What’s involved in the heavy projects that we take on in Georgia and Florida and around the local area?
Well, in some ways, these are not like other kinds of contractor projects. It’s not as simple as building a small concrete form, or putting some brickwork in place. Most of the projects that we do are heavy projects on an industrial scale, and they have their own logistics and requirements.
Before any work gets done, many of these projects are painstakingly detailed on paper. If we’re working with a state or local government, or a utilities firm or some other institutional client, it’s likely that they’ve already spent thousands of dollars on engineering work, with blueprints that show every aspect of the project from a technical standpoint.
Then it’s our job to help make these plans a reality. Plans are only as good as their application to the real world. Hiring a firm that doesn’t know how to adhere to an engineering plan is a recipe for disaster.
Dealing with Stakeholders
As mentioned, we do quite a bit of work with state and local government offices. We also work with developers and transportation agencies, just to name a few. That means there will likely be different partnerships involved. One of these clients may have secured a grant for some of the work, or all of the work. A government office may be relying on a private business as a facilitator. On the other hand, the government office may be working in collaboration with a private office like a utility provider.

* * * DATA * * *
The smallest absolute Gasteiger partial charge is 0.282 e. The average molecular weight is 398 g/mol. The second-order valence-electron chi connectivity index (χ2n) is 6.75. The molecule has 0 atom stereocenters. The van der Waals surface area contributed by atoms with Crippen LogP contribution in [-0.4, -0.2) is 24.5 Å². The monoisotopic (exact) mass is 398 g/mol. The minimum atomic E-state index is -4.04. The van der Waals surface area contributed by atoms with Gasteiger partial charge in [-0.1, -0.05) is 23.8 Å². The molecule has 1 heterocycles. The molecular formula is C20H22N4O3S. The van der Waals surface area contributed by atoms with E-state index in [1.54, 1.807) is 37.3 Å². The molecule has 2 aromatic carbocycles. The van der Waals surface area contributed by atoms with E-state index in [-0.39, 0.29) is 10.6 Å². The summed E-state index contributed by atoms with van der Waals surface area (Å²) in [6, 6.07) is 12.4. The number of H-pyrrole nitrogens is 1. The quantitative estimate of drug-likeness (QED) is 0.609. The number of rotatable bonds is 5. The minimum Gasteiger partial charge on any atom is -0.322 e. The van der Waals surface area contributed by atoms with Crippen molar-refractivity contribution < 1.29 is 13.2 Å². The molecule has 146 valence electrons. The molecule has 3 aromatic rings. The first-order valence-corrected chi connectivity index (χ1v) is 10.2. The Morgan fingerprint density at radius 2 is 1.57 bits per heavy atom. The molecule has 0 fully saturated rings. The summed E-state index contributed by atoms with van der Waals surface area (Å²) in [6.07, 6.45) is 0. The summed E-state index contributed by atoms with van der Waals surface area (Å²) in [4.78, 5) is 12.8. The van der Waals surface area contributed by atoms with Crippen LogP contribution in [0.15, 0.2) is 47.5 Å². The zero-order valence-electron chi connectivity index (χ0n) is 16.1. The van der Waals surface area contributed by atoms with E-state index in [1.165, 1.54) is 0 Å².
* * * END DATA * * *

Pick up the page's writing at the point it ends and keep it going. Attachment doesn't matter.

All of this has to be hashed out in a way that makes sense to keep these projects on track and being implemented in the ways that everyone intended.
Then there are those other boilerplate logistics in putting a heavy job like this together. These involve scheduling around any public access issues or other contingencies, and getting the materials to the site on time. They involve looking at temperature and humidity as components of a project’s overall result.
That’s why so many of our customers come to Griffin Contracting for their project needs. They recognize our authority in heavy project implementation and the resources that we have to work with other stakeholders to put plans into action. It’s one thing to draw up a plan, even an engineering concept plan or something more detailed. It’s something else to make it real in the real world. Work with us to “make it so.”